If sequence data lends it self better to loops, then there must be a data type that lends itself more to recursion. Fortunately, there is! Introducing the tree data type. In short, trees are a recursive data structure which basically means that trees are made of trees. Some examples of trees in the real world is your file system (i.e., folders in folders) and onions (onions inside onions). Therefore, recursion works because you can call the same function on subtrees without worry. Here’s how you do it:

  1. Perform whatever calculation you need to on your root node
  2. Call recursion on the subtrees.
  3. Profit

Let’s take a look at another example:

def size(t) -> int:
    count = 1
    for child in t:
        count += size(child)
    return count

In this example, we have some tree object, t. The smallest possible tree we can have is a single node, so we assume count is one. Then, we iterate over all of the children of the tree, asking them for their size. When the subtrees report back, we add their result into count. The final count should be the total size of the tree.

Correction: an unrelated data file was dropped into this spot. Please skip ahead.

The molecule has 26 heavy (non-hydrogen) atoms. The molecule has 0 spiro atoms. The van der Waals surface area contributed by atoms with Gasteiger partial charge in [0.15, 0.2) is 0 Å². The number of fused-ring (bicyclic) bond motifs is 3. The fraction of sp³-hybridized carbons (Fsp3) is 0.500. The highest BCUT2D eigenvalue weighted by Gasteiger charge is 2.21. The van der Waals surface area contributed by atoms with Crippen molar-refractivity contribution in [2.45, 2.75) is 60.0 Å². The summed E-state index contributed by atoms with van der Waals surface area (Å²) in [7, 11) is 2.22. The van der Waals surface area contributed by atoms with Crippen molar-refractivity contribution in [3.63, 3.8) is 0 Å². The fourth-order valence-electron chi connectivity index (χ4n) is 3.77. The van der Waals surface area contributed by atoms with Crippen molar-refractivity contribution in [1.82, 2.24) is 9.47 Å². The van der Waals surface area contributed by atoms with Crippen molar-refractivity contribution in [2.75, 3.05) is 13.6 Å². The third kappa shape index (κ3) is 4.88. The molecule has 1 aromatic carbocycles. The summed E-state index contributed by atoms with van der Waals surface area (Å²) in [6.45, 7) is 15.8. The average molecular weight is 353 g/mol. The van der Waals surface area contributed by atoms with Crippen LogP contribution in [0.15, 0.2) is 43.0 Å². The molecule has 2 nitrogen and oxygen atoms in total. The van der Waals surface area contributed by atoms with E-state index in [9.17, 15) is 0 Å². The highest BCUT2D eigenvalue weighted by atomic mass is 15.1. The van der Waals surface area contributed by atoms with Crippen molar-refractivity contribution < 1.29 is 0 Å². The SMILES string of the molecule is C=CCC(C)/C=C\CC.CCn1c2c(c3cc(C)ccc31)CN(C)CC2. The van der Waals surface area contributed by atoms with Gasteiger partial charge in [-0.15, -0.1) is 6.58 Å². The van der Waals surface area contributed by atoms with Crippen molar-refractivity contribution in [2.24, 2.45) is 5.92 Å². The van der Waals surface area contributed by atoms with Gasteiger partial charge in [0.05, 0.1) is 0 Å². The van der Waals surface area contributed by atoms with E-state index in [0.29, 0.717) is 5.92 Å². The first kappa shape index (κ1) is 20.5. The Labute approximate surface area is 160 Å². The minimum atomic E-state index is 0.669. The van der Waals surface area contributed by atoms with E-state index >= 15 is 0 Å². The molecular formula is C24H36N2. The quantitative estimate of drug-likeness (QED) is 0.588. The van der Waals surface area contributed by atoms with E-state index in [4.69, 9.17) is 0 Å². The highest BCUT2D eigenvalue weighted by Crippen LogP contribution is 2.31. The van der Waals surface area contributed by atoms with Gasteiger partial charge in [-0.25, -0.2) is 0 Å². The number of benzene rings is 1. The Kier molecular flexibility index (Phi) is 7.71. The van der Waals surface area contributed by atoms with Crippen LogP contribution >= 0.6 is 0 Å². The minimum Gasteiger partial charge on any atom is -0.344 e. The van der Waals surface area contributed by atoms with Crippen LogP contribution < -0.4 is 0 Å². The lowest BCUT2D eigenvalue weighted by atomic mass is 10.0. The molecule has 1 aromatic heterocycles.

Of course, these types of problems can be more complex. For example, imagine we had a boolean expression tree. In this tree, we would have to be able to handle the boolean operators (i.e., AND, OR, and NOT). Here’s what that might look like:

def eval(t) -> bool:
    result = false
    if t.value in [True, False]:
        result = t.value
    else:
        if t.value == AND:
            result = eval(t[0]) and eval(t[1])
        elif t.value == OR:
            result = eval(t[0]) or eval(t[0])
        else:
            result = not eval(t[0])
    return result